Given the scarcity of cognitive technology talent, most organizations should create a pool of resources—possibly in a centralized function like IT or strategy—and make experts available to high-priority projects across the organization. As needs and talent proliferate, it may make sense to dedicate groups to specific business functions or units, but even then, a central coordinating function can be useful in project management and career development.
- Creating a Portfolio of Projects
The following step in launching an AI program is to systematically assess needs and capabilities before developing a prioritized portfolio of projects. This was typically done in workshops or through small consulting engagements in the companies we studied. We recommend that businesses conduct assessments in three areas.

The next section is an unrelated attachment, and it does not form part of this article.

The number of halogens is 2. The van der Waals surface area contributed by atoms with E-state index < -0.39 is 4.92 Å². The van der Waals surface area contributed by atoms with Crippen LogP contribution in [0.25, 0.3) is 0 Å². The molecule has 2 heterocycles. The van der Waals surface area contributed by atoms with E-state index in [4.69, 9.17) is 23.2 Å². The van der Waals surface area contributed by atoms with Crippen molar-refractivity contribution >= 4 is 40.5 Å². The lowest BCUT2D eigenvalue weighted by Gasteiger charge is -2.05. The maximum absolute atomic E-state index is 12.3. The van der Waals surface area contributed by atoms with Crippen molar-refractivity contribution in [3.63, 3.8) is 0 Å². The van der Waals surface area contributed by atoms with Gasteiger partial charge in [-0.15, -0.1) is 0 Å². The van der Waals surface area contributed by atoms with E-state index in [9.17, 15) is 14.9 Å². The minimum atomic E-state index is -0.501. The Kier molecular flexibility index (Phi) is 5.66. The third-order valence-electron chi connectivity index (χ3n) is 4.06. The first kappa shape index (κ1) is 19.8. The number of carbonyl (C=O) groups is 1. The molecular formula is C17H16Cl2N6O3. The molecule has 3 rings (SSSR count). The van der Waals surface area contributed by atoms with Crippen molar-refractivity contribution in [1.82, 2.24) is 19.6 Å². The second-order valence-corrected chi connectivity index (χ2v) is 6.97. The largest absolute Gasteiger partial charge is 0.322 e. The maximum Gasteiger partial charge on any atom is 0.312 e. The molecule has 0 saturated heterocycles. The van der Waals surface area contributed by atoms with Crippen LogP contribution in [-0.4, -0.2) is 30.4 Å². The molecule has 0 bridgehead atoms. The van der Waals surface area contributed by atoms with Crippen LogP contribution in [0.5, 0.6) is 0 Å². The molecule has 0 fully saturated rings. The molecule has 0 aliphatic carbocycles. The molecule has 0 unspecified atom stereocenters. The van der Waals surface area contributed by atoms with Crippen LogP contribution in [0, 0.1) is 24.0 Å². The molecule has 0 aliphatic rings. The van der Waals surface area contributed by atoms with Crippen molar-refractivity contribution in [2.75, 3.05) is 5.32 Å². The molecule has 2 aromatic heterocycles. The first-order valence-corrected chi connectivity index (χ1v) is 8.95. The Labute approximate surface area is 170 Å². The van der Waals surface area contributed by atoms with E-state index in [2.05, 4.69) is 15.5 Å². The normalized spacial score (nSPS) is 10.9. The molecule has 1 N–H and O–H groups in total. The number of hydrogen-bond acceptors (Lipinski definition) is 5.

The first assessment determines which areas of the business are most likely to benefit from cognitive applications. They are typically parts of the company where “knowledge”—insight derived from data analysis or a collection of texts—is valuable but not readily available.
- In some cases, a bottleneck in the flow of information causes a lack of cognitive insights; knowledge exists in the organization, but it is not optimally distributed. That is frequently the case in health care, where knowledge is often siloed within practices, departments, or academic medical centres.
- Scaling challenges. In other cases, knowledge exists, but applying it takes too long or is too expensive to scale. This is frequently the case with financial adviser knowledge. As a result, many investment and wealth management firms now provide AI-powered “robo-advice” capabilities to clients, allowing them to receive cost-effective guidance on routine financial issues.